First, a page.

We know it’s only September, but it’s not too early to think about Christmas. Today we feature excerpts from Christmas in America, a new anthology filled with America’s rich history and Christmas traditions from four of your favorite historical romance authors: Donna Thorland, Joanna Shupe, Piper Huguley, and Holly Bush.
“Christmas at Mount Holly” by Donna Thorland
The Jerseys, December 23rd, 1776 – The American Revolution is on the brink of total collapse. The Rebels have lost New York, the Continental Army has endured a disastrous retreat through New Jersey, and Washington is about to lose what remains when enlistments expire on New Year’s Eve. The cause needs a miracle, but Christmas is a time for wonders: as Angela Ferrers—the woman known to history as the Widow of Mount Holly—will discover when she sets a honey trap for Hessian Colonel Count Carl Emil Urich von Donop, only to find herself ensnared in mutual attraction.
She had been many things before she had become Angela Ferrers. Daughter, lover, wife, mother, widow. And then it had all ended, not in that terrible sweeping of the board, when all her pieces had been taken, but in a single, focused act of revenge that had severed her old life from her new.
For a time it had been necessary to become someone else, and becoming other people was a skilled trade. She had apprenticed herself to the first lady of the London stage, learned how to transform her appearance with little more than posture and expression from ingénue to crone, from aristocrat to orange seller. Adopting and discarding so many guises and disguises had taught her to see through the pretenses of others and realize that almost everyone wore a mask—most just didn’t realize it.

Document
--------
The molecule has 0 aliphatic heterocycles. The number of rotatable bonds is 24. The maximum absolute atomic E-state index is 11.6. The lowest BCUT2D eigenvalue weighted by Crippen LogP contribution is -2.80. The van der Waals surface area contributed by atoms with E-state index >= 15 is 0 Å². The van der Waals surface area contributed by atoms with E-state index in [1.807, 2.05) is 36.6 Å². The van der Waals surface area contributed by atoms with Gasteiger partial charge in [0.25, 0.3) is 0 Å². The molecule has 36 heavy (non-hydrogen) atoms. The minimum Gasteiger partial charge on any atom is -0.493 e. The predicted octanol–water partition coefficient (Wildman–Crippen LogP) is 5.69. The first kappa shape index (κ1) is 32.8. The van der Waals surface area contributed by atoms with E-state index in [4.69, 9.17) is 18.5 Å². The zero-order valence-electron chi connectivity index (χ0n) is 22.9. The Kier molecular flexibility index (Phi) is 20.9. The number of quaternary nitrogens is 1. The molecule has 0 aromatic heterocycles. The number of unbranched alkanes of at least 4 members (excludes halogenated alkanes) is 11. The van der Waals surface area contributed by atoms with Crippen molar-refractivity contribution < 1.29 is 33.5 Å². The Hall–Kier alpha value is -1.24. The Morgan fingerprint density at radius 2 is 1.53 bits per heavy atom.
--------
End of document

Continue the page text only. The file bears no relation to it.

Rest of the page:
Like the handsome young jaeger captain with his velvet eye-patch and flawlessly cut uniform. He probably spent the better part of his pay dressing the part of the dashing officer. Her younger self would have been quite taken with him, with the way he entered the room, bowing low and sweeping his coat behind him with a flourish—as trim and graceful as a dancing master—and looking intently into her eyes.
“May I present,” said Ewald, in his studied English, “the Colonel Count Carl Emil Ulrich Von Donop of Hesse-Cassel.”
“Miracle on Ladies’ Mile” by Joanna Shupe
New York, 1895 – After losing his beloved wife, department store owner Alexander Armstrong seems incapable of anything other than work, despite his ache to be a better father to his daughter. When the pair encounters Grace, a charming shop girl designing the store’s Christmas window displays, he struggles to accept that perhaps miracles do happen in the most unlikely of places…
“There’s no one watching us now,” she whispered, rising up on her toes and placing a bold kiss on his jaw. “We’re all alone.”
A shudder went through him. “God, Grace,” he rasped. “We shouldn’t. You don’t even know—”
She put a finger over his lips, preventing him from finishing the sentence. “You won’t hurt me, Alex. I’m—”
“Drunk. On champagne.”